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With the recent changes to the U.S. tax code, we’ve had several small business owners ask us how this will affect them when they complete their 2018 taxes. They know that the Tax Cuts and Jobs Act (TCJA) has shaken things up, and they want to make sure they’re maximizing their deductions.

In July, we covered the Top 8 Provisions of the Tax Cuts and Jobs Act, the latest revision to United States tax law. The question we’ve received most frequently since then is about Section 199A, which allows small business owners a new deduction. And in October 2018, the IRS made clarifications and updates to the TCJA, changing some of the details from the blog earlier this year. As such, we’ve put together an overview of the basics of Section 199A as well as the IRS’ clarifications regarding work meals and holiday parties.

[Related: A Comprehensive Guide to the Top 8 Provisions of the Tax Cuts and Jobs Act]

How Small Business Owners Can Use Section 199A to Save Money

The TCJA contains a new deduction for business owners of entities taxed on a “pass-through” basis. It is called the Qualified Business Income Deduction (QBID), the deduction is included Section 199A of the TCJA. This deduction allows certain business owners to deduct up to 20% of their qualified business income (QBI) on their personal tax income tax return.

So, for example, if you own a furniture store that qualifies for the deduction with QBI of $10,000 during the year, you will be able to claim up to a 20% of QBI, or $2,000 as a deduction on your personal income tax return, provided you meet all of the other criteria to claim the deduction. However, this is a simple example and many factors can make the calculation more complex.

Some believe that Section 199A will help businesses taxed on a pass-through basis keep pace with the corporate income tax rate reductions written into the TCJA. However, it can be challenging to know who can utilize (or qualify for) Section 199A deductions, and how much income they can deduct.

Who qualifies for the 20% QBID deduction?

Under Section 199A, owners of businesses who are taxed as pass through entities such as S-corporations, partnerships, trusts, and sole proprietors who operate a qualified trade or business with qualifying business income are able to claim the QBID. Qualified business income includes business income related operations in the United States of America, however it does not include the business’s investment income, such as interest income, dividend income, capital gain/loss or other investment-related income.

Also, owners of certain “specified service trade or businesses” may qualify for the deduction, depending on their taxable income. Specified service trade or businesses include professionals in the fields of health, law, accounting, performing arts, athletics, financial, brokerage, etc.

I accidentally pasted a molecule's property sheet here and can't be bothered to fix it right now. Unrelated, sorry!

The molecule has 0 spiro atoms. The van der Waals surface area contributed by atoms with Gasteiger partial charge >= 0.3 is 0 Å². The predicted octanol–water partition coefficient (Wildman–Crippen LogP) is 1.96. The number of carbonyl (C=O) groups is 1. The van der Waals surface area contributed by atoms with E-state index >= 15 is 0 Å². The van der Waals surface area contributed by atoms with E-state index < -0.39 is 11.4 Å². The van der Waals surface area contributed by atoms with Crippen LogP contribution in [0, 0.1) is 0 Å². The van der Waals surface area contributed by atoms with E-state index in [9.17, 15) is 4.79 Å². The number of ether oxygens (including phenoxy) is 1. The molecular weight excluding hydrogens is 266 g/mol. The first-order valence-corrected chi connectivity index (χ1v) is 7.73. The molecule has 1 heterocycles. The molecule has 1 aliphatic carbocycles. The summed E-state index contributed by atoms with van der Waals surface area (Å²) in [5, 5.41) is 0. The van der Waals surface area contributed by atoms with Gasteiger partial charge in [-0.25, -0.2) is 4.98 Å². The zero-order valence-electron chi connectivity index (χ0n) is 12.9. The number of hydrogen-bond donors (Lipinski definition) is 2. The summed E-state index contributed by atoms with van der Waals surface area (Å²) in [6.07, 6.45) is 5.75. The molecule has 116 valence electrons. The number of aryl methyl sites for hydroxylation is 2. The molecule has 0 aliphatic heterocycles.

To qualify for the simplest calculation of QBID, the taxpayer’s taxable income must be less than $157,500 or $315,000 if filing jointly. If your taxable income is above $157,500, or $315,000 if filing jointly, there are complicating factors that may be included in your QBID calculation, including a phase out range, wages paid by your business, and qualified business property in service. If you are the owner of a specified service trade or business, as mentioned in the previous paragraph (lawyer, accountant, etc.), and your taxable income is more than $207,500 or $415,000, if filing jointly, you will not qualify for the QBID.

Keep in mind that there are some complicating limitations within Section 199A. Other considerations in the calculation of QBID include being the owner of more than one business and how to account for business losses. Another issue is whether rental activities qualify for the deduction. The IRS has issued some guidance regarding rentals, however, the guidance is limited to certain rental situations. Most experts agree that additional IRS guidance is needed to clarify some provisions of Section 199A, so we recommend you consult an accountant if you’re planning to take advantage of Section 199A.

October 2018 changes: meal and entertainment deductions for businesses

As mentioned earlier, the IRS also recently provided more explanation as to what percent of work meals, client meals, and holiday parties are tax deductible. Entertainment expenses, such as a football game, Broadway show, or a membership to a social club are not deductible. However, business meals with clients are 50% deductible with the proper documentation. Business meals while out of town, business meals for the convenience of the employer and company parties are also deductible at 50%. If you have an event that involves entertainment and business meals, the entertainment portion of the event is not deductible, however the meal portion of the event is 50% deductible if billed separately. The IRS continues to provide explanations of current tax law throughout the year, so expect more updates, alterations and clarifications to the TCJA in 2019. Remember, especially because the TCJA has left many taxpayers confused, seeking a personal tax advisor will help you make sure you’re preparing and filing your taxes correctly. Working with a tax advisor will also empower you to maximize the deductions available to you.

Looking for an accountant or CPA to complete your small business’ 2018 taxes in the new year? Contact us today to see how we can help!